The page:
Buoyed by court rulings and a dedicated funding source from the state's cap-and-trade program, administrators of California's ambitious high-speed-rail program are moving forward with initial construction and renewed optimism.
The first construction package for 29 miles in the Central Valley will accelerate in activity over the next few months, and a design-build contract for 65 miles, worth up to $2 billion, will be awarded early next year, said Jeff Morales, CEO of the California High-Speed Rail Authority. "We have $3 billion under contract in the Central Valley," he told attendees of the US High Speed Rail Association at a conference held on Dec. 2-5 in Los Angeles.
In October, the California Supreme Court threw out an appeal of a case brought by opponents of the state's $68- billion project. This month, the U.S. Surface Transportation Board also ruled in favor of the project, rejecting lawsuits that challenged the project under the California Environmental Quality Act.
Above all, Gov. Jerry Brown's plan to dedicate $250 million a year from cap-and-trade revenue to the project was a "game-changer" that will allow the authority to advance multiple construction segments concurrently, said Morales. Work will include regional transit links to high-speed rail, such as electrifying the commuter system Caltrain.
"What a difference nine months make," said Thea Selby, a board member of the California High-Speed Rail Authority, noting the developments in the project's favor. "We have 400 contractors on [the first contract], with 33 small business owners."
Morales said that, in the Central Valley, an agricultural hub hard-hit by the state's drought, unemployment is as high as 35%. Work related to high-speed rail will create 20,000 jobs a year for five years, with 30% to go to small businesses, he said.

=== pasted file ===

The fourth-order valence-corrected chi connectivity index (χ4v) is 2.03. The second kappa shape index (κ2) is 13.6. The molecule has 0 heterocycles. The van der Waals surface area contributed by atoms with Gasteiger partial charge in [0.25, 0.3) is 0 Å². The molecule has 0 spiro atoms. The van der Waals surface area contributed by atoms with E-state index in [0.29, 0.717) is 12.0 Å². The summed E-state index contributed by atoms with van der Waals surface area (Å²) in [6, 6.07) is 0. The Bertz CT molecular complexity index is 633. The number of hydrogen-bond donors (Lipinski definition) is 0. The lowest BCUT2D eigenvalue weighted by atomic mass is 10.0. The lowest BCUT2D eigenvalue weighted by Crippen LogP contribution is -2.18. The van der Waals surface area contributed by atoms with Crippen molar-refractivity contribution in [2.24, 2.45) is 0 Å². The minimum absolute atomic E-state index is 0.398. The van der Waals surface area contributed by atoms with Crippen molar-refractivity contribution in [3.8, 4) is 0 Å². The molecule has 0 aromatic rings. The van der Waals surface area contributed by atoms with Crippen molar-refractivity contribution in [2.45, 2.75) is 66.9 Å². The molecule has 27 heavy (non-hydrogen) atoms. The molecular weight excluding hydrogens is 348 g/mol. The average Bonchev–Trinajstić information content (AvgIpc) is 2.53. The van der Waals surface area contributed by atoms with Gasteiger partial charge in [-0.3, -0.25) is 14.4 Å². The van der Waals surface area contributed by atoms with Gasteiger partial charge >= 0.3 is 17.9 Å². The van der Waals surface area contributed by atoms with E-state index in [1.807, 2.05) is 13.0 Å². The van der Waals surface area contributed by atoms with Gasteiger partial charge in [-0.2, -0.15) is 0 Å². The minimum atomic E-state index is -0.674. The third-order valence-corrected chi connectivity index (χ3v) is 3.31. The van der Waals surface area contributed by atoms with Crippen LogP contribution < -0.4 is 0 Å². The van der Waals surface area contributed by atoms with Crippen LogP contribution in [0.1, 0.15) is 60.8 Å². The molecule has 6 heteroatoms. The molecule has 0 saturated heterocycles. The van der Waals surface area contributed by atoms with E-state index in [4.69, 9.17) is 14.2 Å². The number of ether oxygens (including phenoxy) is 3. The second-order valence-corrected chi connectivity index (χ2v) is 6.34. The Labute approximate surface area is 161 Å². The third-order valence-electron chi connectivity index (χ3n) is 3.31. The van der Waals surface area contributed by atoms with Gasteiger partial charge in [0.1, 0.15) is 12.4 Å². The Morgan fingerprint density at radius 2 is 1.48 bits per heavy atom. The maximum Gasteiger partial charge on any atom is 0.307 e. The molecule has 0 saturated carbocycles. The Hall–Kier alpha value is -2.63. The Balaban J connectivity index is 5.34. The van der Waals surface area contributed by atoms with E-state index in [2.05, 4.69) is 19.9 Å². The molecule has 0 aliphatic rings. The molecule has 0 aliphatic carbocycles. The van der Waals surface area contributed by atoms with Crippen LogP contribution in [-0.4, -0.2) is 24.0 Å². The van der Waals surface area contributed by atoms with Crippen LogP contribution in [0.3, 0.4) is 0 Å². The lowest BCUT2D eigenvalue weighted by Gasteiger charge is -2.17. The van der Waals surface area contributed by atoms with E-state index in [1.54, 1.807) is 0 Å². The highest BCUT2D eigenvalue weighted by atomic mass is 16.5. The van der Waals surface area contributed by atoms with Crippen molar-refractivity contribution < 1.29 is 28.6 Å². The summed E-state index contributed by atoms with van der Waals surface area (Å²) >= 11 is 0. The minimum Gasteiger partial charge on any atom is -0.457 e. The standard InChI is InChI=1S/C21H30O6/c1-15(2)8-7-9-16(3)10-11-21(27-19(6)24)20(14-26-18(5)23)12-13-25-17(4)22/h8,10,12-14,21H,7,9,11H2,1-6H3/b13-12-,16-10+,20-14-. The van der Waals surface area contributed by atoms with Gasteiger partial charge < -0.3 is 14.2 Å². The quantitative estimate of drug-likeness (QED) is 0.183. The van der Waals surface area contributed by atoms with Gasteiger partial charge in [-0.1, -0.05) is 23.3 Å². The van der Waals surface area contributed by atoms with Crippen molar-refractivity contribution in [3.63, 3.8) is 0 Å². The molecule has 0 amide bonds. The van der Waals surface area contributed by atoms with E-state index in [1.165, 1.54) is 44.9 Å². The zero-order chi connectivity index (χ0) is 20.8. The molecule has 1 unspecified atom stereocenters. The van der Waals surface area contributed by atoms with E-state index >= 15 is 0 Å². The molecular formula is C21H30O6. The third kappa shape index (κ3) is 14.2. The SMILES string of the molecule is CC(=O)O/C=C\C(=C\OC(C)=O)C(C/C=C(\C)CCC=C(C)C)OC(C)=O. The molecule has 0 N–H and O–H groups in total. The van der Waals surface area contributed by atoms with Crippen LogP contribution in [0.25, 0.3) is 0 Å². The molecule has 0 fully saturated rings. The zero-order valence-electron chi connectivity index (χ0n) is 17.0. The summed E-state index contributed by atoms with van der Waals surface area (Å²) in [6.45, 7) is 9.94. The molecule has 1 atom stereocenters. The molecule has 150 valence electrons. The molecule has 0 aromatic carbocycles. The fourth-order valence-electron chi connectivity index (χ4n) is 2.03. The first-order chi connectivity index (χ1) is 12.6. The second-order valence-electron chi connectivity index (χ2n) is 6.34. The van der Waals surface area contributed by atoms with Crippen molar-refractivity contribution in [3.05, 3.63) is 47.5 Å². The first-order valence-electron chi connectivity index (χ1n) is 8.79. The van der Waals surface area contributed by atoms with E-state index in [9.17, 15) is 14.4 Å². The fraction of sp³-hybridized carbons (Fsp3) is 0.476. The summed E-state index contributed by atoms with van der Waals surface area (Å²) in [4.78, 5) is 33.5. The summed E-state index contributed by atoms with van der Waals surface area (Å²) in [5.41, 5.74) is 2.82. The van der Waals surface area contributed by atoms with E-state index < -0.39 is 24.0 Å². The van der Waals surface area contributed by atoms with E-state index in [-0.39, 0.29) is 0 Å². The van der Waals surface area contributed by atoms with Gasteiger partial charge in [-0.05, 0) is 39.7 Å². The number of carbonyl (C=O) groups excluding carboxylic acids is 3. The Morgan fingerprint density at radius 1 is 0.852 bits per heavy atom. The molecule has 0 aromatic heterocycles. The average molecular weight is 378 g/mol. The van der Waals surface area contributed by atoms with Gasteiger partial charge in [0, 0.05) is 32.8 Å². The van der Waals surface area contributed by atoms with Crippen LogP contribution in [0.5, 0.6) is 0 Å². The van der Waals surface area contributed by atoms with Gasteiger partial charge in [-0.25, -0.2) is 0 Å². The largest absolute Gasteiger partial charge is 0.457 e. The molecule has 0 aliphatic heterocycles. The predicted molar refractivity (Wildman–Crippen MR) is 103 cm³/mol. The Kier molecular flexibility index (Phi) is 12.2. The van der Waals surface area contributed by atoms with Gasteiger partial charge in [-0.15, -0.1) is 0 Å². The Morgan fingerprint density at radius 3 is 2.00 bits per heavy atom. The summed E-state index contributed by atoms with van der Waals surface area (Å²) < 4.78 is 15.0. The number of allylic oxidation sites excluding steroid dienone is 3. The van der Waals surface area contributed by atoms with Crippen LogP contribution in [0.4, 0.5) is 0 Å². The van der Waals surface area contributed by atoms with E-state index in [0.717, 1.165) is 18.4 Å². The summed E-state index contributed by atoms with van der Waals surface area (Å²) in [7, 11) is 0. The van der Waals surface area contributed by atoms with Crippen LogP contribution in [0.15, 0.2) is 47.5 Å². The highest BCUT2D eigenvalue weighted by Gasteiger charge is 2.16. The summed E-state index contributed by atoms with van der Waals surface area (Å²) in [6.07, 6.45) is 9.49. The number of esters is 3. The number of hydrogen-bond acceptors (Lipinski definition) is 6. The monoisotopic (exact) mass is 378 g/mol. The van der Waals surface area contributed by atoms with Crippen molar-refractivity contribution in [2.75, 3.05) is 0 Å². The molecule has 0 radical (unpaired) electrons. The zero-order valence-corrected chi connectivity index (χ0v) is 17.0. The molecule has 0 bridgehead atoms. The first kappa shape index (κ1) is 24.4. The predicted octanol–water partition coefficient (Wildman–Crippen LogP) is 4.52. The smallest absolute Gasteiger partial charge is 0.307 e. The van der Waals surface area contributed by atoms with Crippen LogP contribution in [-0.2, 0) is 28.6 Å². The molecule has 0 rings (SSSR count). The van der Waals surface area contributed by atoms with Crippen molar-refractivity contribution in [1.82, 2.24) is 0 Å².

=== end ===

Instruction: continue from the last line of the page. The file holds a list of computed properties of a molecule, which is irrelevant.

Another speaker, Armin Kick, director of business development for high-speed rail with Siemens Industry Inc., compared the planned San Francisco-Los Angeles route to the route between Madrid and Barcelona. He noted that high-speed-rail trips of around three hours—like the Madrid-Barcelona line—become equitable in market share with short-haul flights. Moreover, in Europe, "airports are eager to get high-speed rail into their terminals," said Kick. "They realize that short haul clogs up the slots that could be used for more profitable, long-distance flights." He cited the example of the airline Lufthansa, which has a code share with high-speed rail on Cologne, Germany, flights.
This month, a Dragados-Flatiron-Shimmick joint venture was named the winner of the design-build contract for the next 65 miles. Charles Guess, western market leader with Arcadis, the construction-program manager for the segment, says the work will include 50 miles of at-grade track, 30 grade separations and 9.5 miles of viaduct. Noting the synergy of this year's developments with the conference, he says, "High-speed rail is the new, exciting kid in the room."